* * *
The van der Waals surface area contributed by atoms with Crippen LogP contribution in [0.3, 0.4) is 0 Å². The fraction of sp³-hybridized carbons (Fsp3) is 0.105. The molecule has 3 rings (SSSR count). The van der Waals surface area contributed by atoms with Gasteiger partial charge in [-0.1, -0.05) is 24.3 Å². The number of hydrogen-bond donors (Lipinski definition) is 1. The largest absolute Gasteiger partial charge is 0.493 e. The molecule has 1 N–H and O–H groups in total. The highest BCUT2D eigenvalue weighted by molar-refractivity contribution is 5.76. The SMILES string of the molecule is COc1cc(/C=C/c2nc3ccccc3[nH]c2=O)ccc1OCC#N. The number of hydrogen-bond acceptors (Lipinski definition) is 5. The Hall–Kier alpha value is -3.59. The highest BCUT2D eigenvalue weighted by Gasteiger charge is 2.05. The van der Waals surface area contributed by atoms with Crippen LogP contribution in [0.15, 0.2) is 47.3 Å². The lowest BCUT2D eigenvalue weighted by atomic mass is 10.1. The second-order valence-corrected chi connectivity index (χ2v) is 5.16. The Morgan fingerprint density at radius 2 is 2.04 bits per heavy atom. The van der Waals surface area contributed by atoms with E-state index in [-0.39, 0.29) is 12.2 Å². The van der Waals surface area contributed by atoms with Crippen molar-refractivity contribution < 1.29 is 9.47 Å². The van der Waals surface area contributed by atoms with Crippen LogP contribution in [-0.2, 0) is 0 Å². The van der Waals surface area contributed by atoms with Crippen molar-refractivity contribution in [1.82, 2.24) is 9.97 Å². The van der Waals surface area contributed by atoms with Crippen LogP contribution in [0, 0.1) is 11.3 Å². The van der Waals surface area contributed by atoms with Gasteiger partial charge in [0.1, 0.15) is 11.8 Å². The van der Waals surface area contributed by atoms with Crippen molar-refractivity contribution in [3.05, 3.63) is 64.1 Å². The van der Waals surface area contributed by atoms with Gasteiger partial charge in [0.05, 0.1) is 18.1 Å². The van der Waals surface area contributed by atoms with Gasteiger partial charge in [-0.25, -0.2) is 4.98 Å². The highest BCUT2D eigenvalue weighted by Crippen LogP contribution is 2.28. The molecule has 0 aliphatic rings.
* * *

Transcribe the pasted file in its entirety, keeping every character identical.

The van der Waals surface area contributed by atoms with Crippen LogP contribution in [0.3, 0.4) is 0 Å². The fraction of sp³-hybridized carbons (Fsp3) is 0.105. The molecule has 3 rings (SSSR count). The van der Waals surface area contributed by atoms with Gasteiger partial charge in [-0.1, -0.05) is 24.3 Å². The number of hydrogen-bond donors (Lipinski definition) is 1. The largest absolute Gasteiger partial charge is 0.493 e. The molecule has 1 N–H and O–H groups in total. The highest BCUT2D eigenvalue weighted by molar-refractivity contribution is 5.76. The SMILES string of the molecule is COc1cc(/C=C/c2nc3ccccc3[nH]c2=O)ccc1OCC#N. The number of hydrogen-bond acceptors (Lipinski definition) is 5. The Hall–Kier alpha value is -3.59. The highest BCUT2D eigenvalue weighted by Gasteiger charge is 2.05. The van der Waals surface area contributed by atoms with Crippen LogP contribution in [0.15, 0.2) is 47.3 Å². The lowest BCUT2D eigenvalue weighted by atomic mass is 10.1. The second-order valence-corrected chi connectivity index (χ2v) is 5.16. The Morgan fingerprint density at radius 2 is 2.04 bits per heavy atom. The van der Waals surface area contributed by atoms with E-state index in [-0.39, 0.29) is 12.2 Å². The van der Waals surface area contributed by atoms with Crippen molar-refractivity contribution < 1.29 is 9.47 Å². The van der Waals surface area contributed by atoms with Crippen LogP contribution in [-0.2, 0) is 0 Å². The van der Waals surface area contributed by atoms with Crippen molar-refractivity contribution in [1.82, 2.24) is 9.97 Å². The van der Waals surface area contributed by atoms with Crippen LogP contribution in [0, 0.1) is 11.3 Å². The van der Waals surface area contributed by atoms with Gasteiger partial charge in [0.1, 0.15) is 11.8 Å². The van der Waals surface area contributed by atoms with Crippen molar-refractivity contribution in [3.05, 3.63) is 64.1 Å². The van der Waals surface area contributed by atoms with Gasteiger partial charge in [0.05, 0.1) is 18.1 Å². The van der Waals surface area contributed by atoms with Gasteiger partial charge in [-0.25, -0.2) is 4.98 Å². The highest BCUT2D eigenvalue weighted by Crippen LogP contribution is 2.28. The molecule has 0 aliphatic rings.